In-house 3D printing has been shown to reduce a patient’s overall treatment time and improve the precision of implant placement as alterations can be efficiently made. In some cases, during a patient's treatment plan, improved digital documentation enables a dentist and patient a more in-depth view of virtual 3D models before fabrication. In doing so, patient concerns can be quelled as they can visualise what their treatment will entail. More accurate surgical predictions can also be made with new digital workflow software. On top of this, 3D printed scaled anatomical models can be used as study devices for dentists and patients. Patients with unique oral anatomies can physically see their problem areas with these tangible tools. Dentists are then able to use these models for future training on more complicated cases. A study led by Oral Medicine and Radiology, PAHER University states:

“Models prepared with 3D printing are very useful for teaching students in endodontics, as well as it increases perception of normal or complex canal anatomies, root types and tooth morphology and various canal preparation technical steps such as access cavity preparation, and cleaning-shaping of the root canal can be simulated.”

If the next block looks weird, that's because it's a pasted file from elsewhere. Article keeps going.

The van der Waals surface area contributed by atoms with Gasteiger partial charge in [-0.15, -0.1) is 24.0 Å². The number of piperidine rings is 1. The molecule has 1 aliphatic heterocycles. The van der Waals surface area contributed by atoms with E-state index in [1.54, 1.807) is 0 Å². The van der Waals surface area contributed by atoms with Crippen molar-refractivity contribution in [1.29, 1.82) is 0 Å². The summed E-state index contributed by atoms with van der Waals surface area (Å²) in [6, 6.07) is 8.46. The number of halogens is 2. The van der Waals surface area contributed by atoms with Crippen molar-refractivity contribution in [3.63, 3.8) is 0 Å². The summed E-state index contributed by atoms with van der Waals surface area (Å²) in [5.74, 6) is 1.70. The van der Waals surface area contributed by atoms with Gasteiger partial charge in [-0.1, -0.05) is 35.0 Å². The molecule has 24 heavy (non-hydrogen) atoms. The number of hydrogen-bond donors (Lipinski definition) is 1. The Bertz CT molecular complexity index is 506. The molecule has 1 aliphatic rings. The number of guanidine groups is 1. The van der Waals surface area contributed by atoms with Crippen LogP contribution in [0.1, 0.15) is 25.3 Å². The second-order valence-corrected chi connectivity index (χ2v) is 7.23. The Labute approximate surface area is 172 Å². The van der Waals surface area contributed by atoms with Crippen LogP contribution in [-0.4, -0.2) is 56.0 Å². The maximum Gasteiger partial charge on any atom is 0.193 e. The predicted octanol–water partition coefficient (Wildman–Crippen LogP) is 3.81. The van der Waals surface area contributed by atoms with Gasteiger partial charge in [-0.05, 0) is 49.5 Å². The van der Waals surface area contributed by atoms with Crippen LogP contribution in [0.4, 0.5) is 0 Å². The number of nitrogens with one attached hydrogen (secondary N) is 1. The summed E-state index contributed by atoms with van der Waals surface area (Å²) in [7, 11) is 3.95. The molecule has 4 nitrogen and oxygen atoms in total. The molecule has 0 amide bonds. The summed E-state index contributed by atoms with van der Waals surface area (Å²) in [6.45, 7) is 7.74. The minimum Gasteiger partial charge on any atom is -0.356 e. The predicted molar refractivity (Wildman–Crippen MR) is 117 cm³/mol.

Overriding overheads

In orthodontics, 3D printing has demonstrated a rather significant impact within dental clinics. As an alternative to traditional braces, clear aligners can be created with the help of 3D printed dentition models and thermoforming. This once again eliminates overhead as all of the production is done within the practice. Furthermore, the patient can reduce the number of times they have to visit their dentist for cleaning, and tightening or loosening wired braces.

Having a high-end 3D printer, in the practices, reduces the annual running costs

In some scenarios, particularly during the height of the COVID-19 pandemic, clear aligner delivery services have been curated which completely cut out the need for a patient to step foot into a clinic. The patient simply takes their own impression using a provided kit and sends it back to the clinic. Their aligners are then promptly produced with the aid of 3D printers and sent to their houses. Following this, they can monitor the positioning progress of their teeth using a smartphone app. Observing such disruptive technologies, the global clear aligners market is projected to grow from USD$2.85 billion in 2021 to USD$10.04 billion in 2028 at a compound annual growth rate (CAGR) of 19.7%, according to Fortune Business Insights. The study states: “Key players' growing competition for advanced product launches for scanning and 3D printing is anticipated to boost the market during the forecast period.”